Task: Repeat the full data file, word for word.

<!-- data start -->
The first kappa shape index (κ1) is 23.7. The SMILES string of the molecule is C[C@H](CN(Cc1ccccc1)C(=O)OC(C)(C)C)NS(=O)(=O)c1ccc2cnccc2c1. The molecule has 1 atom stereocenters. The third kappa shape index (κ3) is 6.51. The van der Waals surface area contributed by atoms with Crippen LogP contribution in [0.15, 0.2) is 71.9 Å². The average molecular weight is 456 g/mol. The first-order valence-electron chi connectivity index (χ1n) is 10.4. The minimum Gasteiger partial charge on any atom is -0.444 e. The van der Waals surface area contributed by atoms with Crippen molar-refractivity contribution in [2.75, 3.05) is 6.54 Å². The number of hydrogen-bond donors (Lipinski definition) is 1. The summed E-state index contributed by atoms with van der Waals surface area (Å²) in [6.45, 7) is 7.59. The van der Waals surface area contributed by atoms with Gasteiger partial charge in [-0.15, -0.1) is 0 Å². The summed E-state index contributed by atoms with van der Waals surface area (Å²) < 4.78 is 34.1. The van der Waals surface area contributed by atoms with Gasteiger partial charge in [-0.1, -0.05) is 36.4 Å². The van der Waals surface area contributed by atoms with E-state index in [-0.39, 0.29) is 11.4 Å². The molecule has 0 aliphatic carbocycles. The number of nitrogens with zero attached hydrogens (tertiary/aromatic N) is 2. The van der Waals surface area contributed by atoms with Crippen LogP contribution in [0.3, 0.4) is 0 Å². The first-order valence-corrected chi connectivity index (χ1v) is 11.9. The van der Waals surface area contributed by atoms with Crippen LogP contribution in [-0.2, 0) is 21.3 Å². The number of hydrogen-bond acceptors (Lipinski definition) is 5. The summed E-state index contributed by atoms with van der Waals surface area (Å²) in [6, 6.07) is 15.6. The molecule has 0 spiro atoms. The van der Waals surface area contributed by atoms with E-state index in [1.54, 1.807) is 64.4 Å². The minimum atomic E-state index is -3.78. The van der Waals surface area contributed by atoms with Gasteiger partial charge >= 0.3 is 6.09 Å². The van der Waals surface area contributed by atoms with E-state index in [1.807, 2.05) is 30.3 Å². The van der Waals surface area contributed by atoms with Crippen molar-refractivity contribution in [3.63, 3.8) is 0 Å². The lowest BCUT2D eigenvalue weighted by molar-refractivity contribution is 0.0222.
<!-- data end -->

The first kappa shape index (κ1) is 23.7. The SMILES string of the molecule is C[C@H](CN(Cc1ccccc1)C(=O)OC(C)(C)C)NS(=O)(=O)c1ccc2cnccc2c1. The molecule has 1 atom stereocenters. The third kappa shape index (κ3) is 6.51. The van der Waals surface area contributed by atoms with Crippen LogP contribution in [0.15, 0.2) is 71.9 Å². The average molecular weight is 456 g/mol. The first-order valence-electron chi connectivity index (χ1n) is 10.4. The minimum Gasteiger partial charge on any atom is -0.444 e. The van der Waals surface area contributed by atoms with Crippen molar-refractivity contribution in [2.75, 3.05) is 6.54 Å². The number of hydrogen-bond donors (Lipinski definition) is 1. The summed E-state index contributed by atoms with van der Waals surface area (Å²) in [6.45, 7) is 7.59. The van der Waals surface area contributed by atoms with Gasteiger partial charge in [-0.15, -0.1) is 0 Å². The summed E-state index contributed by atoms with van der Waals surface area (Å²) < 4.78 is 34.1. The van der Waals surface area contributed by atoms with Gasteiger partial charge in [-0.1, -0.05) is 36.4 Å². The van der Waals surface area contributed by atoms with E-state index in [-0.39, 0.29) is 11.4 Å². The molecule has 0 aliphatic carbocycles. The number of nitrogens with zero attached hydrogens (tertiary/aromatic N) is 2. The van der Waals surface area contributed by atoms with Crippen LogP contribution in [0.3, 0.4) is 0 Å². The first-order valence-corrected chi connectivity index (χ1v) is 11.9. The van der Waals surface area contributed by atoms with Crippen LogP contribution in [-0.2, 0) is 21.3 Å². The number of hydrogen-bond acceptors (Lipinski definition) is 5. The summed E-state index contributed by atoms with van der Waals surface area (Å²) in [6, 6.07) is 15.6. The molecule has 0 spiro atoms. The van der Waals surface area contributed by atoms with E-state index in [1.54, 1.807) is 64.4 Å². The minimum atomic E-state index is -3.78. The van der Waals surface area contributed by atoms with Gasteiger partial charge >= 0.3 is 6.09 Å². The van der Waals surface area contributed by atoms with E-state index in [1.807, 2.05) is 30.3 Å². The van der Waals surface area contributed by atoms with Crippen molar-refractivity contribution in [3.63, 3.8) is 0 Å². The lowest BCUT2D eigenvalue weighted by molar-refractivity contribution is 0.0222.